• Basement wall change requires insulation to be installed from the top of the basement wall down to 10 feet below grade or the basement floor.  

Source: Section R402.2.8.1

Addition of Requirements for Sunrooms & Heated Garages - Section R402.2.12 

The following prescriptive code requirements have been added to address the issue of heated garages that are thermally isolated from the main home:

  • Minimum R-24 Ceiling insulation and Minimum R-13 wall insulation
  • Maximum U-Factor of 0.45 for Fenestration

Source: Section R402.2.12

Changes to Air Leakage Requirements - Sections R402.4.1.2 & R402.4.1.3 

Some specific changes will impact both Prescriptive and Total Building Performance code compliance:

  • Code changes set a maximum air leakage of 5.0 ACH50 or 0.28 CFM/SF Enclosure Area.  
  • Allows for 0.30 CFM/SF Enclosure Area for attached dwelling units and buildings that are 1,500 SF or smaller.  
  • Sets a maximum ACH50 of 3.0 when following prescriptive compliance.  


Addition of Air-Sealed Electrical or Communication Boxes - Section R402.4.6

Requires boxes installed in the building's thermal envelope to be airtight boxes and meet the requirement of NEMA OS 4. This is a prescriptive only requirement.

Source: R402.4.6

Changes to Ducts Outside of Conditioned Space and Duct Leakage Requirements - Sections R403.3.2,  R403.3.5 & R403.3.6 

These changes do two specific things. First, it sets alternate requirements for classifying ducts either in or out of conditioned space. Second, it removes the exemption for not testing ducts entirely within conditioned space and requires a minimum duct leakage of 8.0 CFM/100 SF of floor area for that ductwork.


Addition of Testing Requirements for Mechanical Ventilation Systems - Section R403.6.3  

Requires testing to confirm that the mechanical ventilation system provides the minimum ventilation flow as required by the IRC or IMC. This includes bath fans, kitchen hoods, and whole-home ventilation.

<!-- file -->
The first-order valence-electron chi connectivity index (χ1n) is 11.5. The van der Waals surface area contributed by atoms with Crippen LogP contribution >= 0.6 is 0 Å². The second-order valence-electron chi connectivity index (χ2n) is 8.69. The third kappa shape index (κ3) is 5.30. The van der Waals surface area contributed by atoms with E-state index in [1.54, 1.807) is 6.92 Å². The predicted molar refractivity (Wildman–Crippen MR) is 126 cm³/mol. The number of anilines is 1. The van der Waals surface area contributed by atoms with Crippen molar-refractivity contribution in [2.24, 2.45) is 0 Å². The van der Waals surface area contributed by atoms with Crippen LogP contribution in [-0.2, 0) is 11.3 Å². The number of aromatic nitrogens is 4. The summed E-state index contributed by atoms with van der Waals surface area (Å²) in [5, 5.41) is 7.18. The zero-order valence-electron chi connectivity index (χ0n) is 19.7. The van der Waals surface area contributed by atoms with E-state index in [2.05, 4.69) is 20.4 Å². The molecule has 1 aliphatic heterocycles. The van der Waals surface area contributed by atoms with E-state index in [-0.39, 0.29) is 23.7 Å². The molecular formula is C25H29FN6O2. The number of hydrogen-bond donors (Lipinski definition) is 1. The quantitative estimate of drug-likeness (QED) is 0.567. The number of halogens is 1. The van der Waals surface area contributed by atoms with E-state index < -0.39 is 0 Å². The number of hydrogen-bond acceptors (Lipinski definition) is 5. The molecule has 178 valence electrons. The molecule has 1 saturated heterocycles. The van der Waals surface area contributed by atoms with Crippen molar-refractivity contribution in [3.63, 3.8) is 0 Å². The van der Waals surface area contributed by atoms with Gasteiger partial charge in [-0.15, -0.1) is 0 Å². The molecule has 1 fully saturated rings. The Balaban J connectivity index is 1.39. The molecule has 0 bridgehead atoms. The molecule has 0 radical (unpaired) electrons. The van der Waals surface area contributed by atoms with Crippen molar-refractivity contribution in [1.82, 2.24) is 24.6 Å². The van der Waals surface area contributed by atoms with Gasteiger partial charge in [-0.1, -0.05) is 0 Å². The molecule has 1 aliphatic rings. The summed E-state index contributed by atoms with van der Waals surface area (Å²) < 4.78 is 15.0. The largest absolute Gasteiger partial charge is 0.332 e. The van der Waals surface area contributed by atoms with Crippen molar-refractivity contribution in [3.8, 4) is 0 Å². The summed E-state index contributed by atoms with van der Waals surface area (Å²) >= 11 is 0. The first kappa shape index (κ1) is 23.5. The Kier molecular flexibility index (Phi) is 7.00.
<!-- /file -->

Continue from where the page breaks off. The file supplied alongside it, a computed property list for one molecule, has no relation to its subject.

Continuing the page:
Source: Section R403.6.3

Changes to Lighting Efficiency Requirements and Interior Lighting Control - Sections R404.1 & R404.2

Section R404.1 Lighting equipment requires only high-efficacy lighting sources & Section R404.2 requires additional lighting controls on most interior lighting fixtures. Areas specifically excluded include bathrooms, hallways, exterior lighting fixtures, and lighting designed for safety or security. These fixtures can be controlled with either a dimmer, occupant sensor or other permanently installed types of control.


Helping You Prepare with Ease!

At the writing of this article, over 12 municipalities along Colorado's Front Range are planning to adopt the 2021 Residential IECC in 2022. For more information about the 2021 IECC and how its change might impact your future buildings, please reach out to your EnergyLogic Business Development contact, or contact us here

About the Author
Nathan Kahre

Nathan Kahre

Nathan is EnergyLogic's Business Development Manager. An energy nerd at heart, Nathan enjoys diving deep into why buildings work the way they do and helping others understand how to build better. Learn more about Nathan!